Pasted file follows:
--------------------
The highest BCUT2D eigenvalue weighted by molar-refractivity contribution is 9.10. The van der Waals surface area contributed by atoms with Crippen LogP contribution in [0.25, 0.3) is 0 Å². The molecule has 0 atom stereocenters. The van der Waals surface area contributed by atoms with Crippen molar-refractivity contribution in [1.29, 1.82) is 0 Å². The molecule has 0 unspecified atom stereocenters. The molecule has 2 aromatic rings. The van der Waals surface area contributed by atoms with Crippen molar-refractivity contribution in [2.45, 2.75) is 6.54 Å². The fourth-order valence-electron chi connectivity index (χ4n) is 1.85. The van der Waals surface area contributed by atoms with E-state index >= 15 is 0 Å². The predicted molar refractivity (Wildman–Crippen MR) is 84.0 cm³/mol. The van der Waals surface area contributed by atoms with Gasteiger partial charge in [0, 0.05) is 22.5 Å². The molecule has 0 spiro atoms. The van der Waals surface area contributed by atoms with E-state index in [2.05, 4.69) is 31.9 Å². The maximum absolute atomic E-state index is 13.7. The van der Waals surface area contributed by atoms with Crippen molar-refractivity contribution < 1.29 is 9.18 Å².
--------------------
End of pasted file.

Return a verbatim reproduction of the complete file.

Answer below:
The highest BCUT2D eigenvalue weighted by molar-refractivity contribution is 9.10. The van der Waals surface area contributed by atoms with Crippen LogP contribution in [0.25, 0.3) is 0 Å². The molecule has 0 atom stereocenters. The van der Waals surface area contributed by atoms with Crippen molar-refractivity contribution in [1.29, 1.82) is 0 Å². The molecule has 0 unspecified atom stereocenters. The molecule has 2 aromatic rings. The van der Waals surface area contributed by atoms with Crippen molar-refractivity contribution in [2.45, 2.75) is 6.54 Å². The fourth-order valence-electron chi connectivity index (χ4n) is 1.85. The van der Waals surface area contributed by atoms with E-state index >= 15 is 0 Å². The predicted molar refractivity (Wildman–Crippen MR) is 84.0 cm³/mol. The van der Waals surface area contributed by atoms with Gasteiger partial charge in [0, 0.05) is 22.5 Å². The molecule has 0 spiro atoms. The van der Waals surface area contributed by atoms with E-state index in [2.05, 4.69) is 31.9 Å². The maximum absolute atomic E-state index is 13.7. The van der Waals surface area contributed by atoms with Crippen molar-refractivity contribution < 1.29 is 9.18 Å².